This all feels a bit . . . off. It’s like a snake eating its tail, in a way - other cookiers starting out, desperate to be like the "famous" ones, pay to get the equipment, supplies, and skills, only to find that our icons don’t even sell cookies because “everyone knows there’s no money in it”. Am I way off here, or is the REAL cookie business not selling cookies, but becoming a brand that other cookiers want to be like? 

Thanks for your candid answers. In no way am I trying to take the wind out of anyone’s sails (or sales, lol). Just trying to figure out the ‘business’. 

Last edited by Julia M. Usher
Original Post

What they do is make one beautiful detailed show stopping cookie and The rest are simple.  One woman does just a swipe of gold on a flooded cookie for the simple cookies.  People don’t want to eat the detailed cookie so the simple cookies work out well.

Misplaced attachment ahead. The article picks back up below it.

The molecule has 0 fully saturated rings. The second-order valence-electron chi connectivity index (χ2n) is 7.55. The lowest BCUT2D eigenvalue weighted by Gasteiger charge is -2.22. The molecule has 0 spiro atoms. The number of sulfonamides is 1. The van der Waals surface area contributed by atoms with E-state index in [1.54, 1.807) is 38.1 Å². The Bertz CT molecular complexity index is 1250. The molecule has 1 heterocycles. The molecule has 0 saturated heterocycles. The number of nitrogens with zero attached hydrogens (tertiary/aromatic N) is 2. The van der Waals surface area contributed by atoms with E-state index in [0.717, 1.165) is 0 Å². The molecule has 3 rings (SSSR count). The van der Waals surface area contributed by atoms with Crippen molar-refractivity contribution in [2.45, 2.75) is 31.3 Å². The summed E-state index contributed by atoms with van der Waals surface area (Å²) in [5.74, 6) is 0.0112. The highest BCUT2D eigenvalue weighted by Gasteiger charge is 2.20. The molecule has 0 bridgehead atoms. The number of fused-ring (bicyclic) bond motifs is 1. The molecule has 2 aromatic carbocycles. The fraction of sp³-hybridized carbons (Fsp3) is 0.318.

To be candid, yes, I think more money is to be made in related product and service sales versus selling LABOR-INTENSIVE insanely detailed cookies. But that is not to say that decent money can't be made in more mass-produced, less time-intensive cookies. I think some people do pretty well that way. I personally prefer to challenge myself technically with elaborate cookies, and so have chosen to make my living in related products and services, not in selling elaborate cookies that would cost me more to make than I would get in return. Also, to be fair to those doing what I'm doing, the tools and products we make serve hobbyists (who decorate for the sheer joy of it) as well as mass-producers, so I disagree with any implication that we might be taking advantage of those just starting out (i.e., misleading anyone about their ability to make money selling cookies). Our products and services have helped to build many successful cookiers and businesses, who participate in the cookie world in many different ways.